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Shoeleather Journalism in the Digital Age

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U.S. House forms artificial intelligence task force as legislative push stalls

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U.S. House of Representatives Speaker Mike Johnson (R-LA) holds a press conference at Capitol Hill in Washington, U.S., Feb. 14, 2024. (REUTERS/Leah Millis)
Artificial intelligence continues to capture the attention of Washington
By David Shepardson | REUTERS

Leaders of the U.S. House of Representatives said Tuesday they are forming a bipartisan task force to explore potential legislation to address concerns around artificial intelligence.

Efforts in Congress to pass legislation addressing AI have stalled despite numerous high-level forums and legislative proposals over the past year.

House Speaker Mike Johnson, a Republican, and Democratic Leader Hakeem Jeffries said the task force would be charged with producing a comprehensive report and consider “guardrails that may be appropriate to safeguard the nation against current and emerging threats.”

Generative AI — which can create text, photos and videos in response to open-ended prompts — has spurred excitement as well as fears it could make some jobs obsolete, upend elections and potentially overpower humans and have catastrophic effects.

The issue received new attention after a fake robocall in January imitating President Joe Biden sought to dissuade people from voting for him in New Hampshire’s Democratic primary election. The Federal Communications Commission declared this month calls made with AI-generated voices are illegal.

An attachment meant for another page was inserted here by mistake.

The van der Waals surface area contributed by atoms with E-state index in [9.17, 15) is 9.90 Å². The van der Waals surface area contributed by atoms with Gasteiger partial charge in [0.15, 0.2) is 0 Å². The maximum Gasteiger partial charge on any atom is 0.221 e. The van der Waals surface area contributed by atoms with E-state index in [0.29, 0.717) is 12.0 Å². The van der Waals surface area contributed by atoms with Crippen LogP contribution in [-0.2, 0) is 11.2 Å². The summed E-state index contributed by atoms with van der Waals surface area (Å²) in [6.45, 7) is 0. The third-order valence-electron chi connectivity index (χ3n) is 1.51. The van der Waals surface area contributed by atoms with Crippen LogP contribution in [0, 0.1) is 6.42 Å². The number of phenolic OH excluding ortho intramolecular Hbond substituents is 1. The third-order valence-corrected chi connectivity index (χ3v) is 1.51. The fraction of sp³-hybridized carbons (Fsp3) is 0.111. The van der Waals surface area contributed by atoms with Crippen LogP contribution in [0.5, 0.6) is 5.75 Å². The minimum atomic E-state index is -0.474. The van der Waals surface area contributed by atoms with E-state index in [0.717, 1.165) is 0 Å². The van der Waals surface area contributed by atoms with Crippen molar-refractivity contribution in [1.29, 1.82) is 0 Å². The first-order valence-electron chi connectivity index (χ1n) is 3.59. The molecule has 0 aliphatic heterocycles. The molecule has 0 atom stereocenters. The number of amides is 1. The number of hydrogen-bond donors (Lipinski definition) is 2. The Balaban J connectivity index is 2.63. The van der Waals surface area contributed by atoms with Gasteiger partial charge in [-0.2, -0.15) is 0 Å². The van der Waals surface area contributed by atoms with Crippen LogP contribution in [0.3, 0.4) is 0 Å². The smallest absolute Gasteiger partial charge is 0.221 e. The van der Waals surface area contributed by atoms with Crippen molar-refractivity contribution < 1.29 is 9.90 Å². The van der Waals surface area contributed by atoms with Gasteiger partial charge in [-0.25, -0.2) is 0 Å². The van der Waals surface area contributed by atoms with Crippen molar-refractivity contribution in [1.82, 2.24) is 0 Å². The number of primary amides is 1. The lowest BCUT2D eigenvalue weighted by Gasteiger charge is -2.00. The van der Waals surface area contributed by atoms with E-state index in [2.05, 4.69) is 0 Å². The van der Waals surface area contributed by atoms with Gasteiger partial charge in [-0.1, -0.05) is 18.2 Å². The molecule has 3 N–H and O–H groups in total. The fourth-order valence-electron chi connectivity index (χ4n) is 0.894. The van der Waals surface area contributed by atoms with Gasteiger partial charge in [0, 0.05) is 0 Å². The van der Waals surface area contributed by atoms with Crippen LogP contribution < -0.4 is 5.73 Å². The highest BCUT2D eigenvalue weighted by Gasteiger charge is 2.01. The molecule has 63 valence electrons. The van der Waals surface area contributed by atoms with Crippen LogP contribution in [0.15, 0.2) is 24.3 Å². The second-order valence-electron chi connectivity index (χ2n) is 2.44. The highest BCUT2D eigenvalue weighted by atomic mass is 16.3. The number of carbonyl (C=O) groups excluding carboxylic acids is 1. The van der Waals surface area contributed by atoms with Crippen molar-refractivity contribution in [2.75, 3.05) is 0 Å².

The task force report will include “guiding principles, forward-looking recommendations and bipartisan policy proposals developed in consultation with committees” in Congress.

Jeffries said “the rise of artificial intelligence also presents a unique set of challenges and certain guardrails must be put in place to protect the American people.”

In October, Biden signed an executive order that aims to reduce the risks of AI. In January, the Commerce Department said it was proposing to require U.S. cloud companies to determine whether foreign entities are accessing U.S. data centers to train AI models.

Representative Jay Obernolte, the Republican chair of the 24-member task force, said the report will detail “the regulatory standards and Congressional actions needed to both protect consumers and foster continued investment and innovation in AI.”

Democratic co-chair Ted Lieu Force said “the question is how to ensure AI benefits society instead of harming us.”

Earlier this month, Commerce Secretary Gina Raimondo said leading AI companies were among more than 200 entities joining a new U.S. consortium to support safe AI deployment including OpenAI, Alphabet’s Google, Anthropic, Microsoft, Meta Platforms, Apple, Amazon.com and Nvidia.

Editor’s Note: Reporting by David Shepardson; editing by Miral Fahmy

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